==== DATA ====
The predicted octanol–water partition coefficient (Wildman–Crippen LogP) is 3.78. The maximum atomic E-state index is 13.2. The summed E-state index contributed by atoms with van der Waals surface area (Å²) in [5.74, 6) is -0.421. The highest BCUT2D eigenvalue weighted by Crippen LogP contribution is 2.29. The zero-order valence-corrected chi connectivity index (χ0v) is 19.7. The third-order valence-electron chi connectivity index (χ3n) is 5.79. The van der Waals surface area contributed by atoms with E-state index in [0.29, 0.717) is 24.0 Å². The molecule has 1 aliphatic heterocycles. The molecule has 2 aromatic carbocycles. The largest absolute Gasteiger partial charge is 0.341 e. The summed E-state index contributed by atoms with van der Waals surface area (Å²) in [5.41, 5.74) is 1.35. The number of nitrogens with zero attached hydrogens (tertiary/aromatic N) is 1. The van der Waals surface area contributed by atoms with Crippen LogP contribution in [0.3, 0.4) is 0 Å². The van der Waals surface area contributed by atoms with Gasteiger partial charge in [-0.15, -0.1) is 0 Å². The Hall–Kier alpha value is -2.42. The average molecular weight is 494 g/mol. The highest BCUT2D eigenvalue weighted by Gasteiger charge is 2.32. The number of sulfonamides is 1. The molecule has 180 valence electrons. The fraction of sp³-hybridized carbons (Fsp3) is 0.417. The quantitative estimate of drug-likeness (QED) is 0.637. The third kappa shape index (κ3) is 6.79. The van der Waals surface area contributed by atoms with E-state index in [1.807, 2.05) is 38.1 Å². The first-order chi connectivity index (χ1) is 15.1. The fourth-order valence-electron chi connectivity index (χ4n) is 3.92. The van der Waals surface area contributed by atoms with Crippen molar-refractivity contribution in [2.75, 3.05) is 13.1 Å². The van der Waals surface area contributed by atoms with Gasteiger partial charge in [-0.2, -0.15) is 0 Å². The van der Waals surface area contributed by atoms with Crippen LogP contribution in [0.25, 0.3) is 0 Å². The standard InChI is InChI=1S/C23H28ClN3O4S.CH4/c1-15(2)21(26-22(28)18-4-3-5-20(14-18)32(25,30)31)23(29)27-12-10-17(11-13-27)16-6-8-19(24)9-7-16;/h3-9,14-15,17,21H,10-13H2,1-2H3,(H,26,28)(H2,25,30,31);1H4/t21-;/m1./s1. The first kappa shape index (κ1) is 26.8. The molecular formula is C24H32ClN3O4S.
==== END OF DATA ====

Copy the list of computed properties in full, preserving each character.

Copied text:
The predicted octanol–water partition coefficient (Wildman–Crippen LogP) is 3.78. The maximum atomic E-state index is 13.2. The summed E-state index contributed by atoms with van der Waals surface area (Å²) in [5.74, 6) is -0.421. The highest BCUT2D eigenvalue weighted by Crippen LogP contribution is 2.29. The zero-order valence-corrected chi connectivity index (χ0v) is 19.7. The third-order valence-electron chi connectivity index (χ3n) is 5.79. The van der Waals surface area contributed by atoms with E-state index in [0.29, 0.717) is 24.0 Å². The molecule has 1 aliphatic heterocycles. The molecule has 2 aromatic carbocycles. The largest absolute Gasteiger partial charge is 0.341 e. The summed E-state index contributed by atoms with van der Waals surface area (Å²) in [5.41, 5.74) is 1.35. The number of nitrogens with zero attached hydrogens (tertiary/aromatic N) is 1. The van der Waals surface area contributed by atoms with Crippen LogP contribution in [0.3, 0.4) is 0 Å². The van der Waals surface area contributed by atoms with Gasteiger partial charge in [-0.15, -0.1) is 0 Å². The Hall–Kier alpha value is -2.42. The average molecular weight is 494 g/mol. The highest BCUT2D eigenvalue weighted by Gasteiger charge is 2.32. The number of sulfonamides is 1. The molecule has 180 valence electrons. The fraction of sp³-hybridized carbons (Fsp3) is 0.417. The quantitative estimate of drug-likeness (QED) is 0.637. The third kappa shape index (κ3) is 6.79. The van der Waals surface area contributed by atoms with E-state index in [1.807, 2.05) is 38.1 Å². The first-order chi connectivity index (χ1) is 15.1. The fourth-order valence-electron chi connectivity index (χ4n) is 3.92. The van der Waals surface area contributed by atoms with Crippen molar-refractivity contribution in [2.75, 3.05) is 13.1 Å². The van der Waals surface area contributed by atoms with Gasteiger partial charge in [-0.2, -0.15) is 0 Å². The van der Waals surface area contributed by atoms with Crippen LogP contribution in [0.25, 0.3) is 0 Å². The standard InChI is InChI=1S/C23H28ClN3O4S.CH4/c1-15(2)21(26-22(28)18-4-3-5-20(14-18)32(25,30)31)23(29)27-12-10-17(11-13-27)16-6-8-19(24)9-7-16;/h3-9,14-15,17,21H,10-13H2,1-2H3,(H,26,28)(H2,25,30,31);1H4/t21-;/m1./s1. The first kappa shape index (κ1) is 26.8. The molecular formula is C24H32ClN3O4S.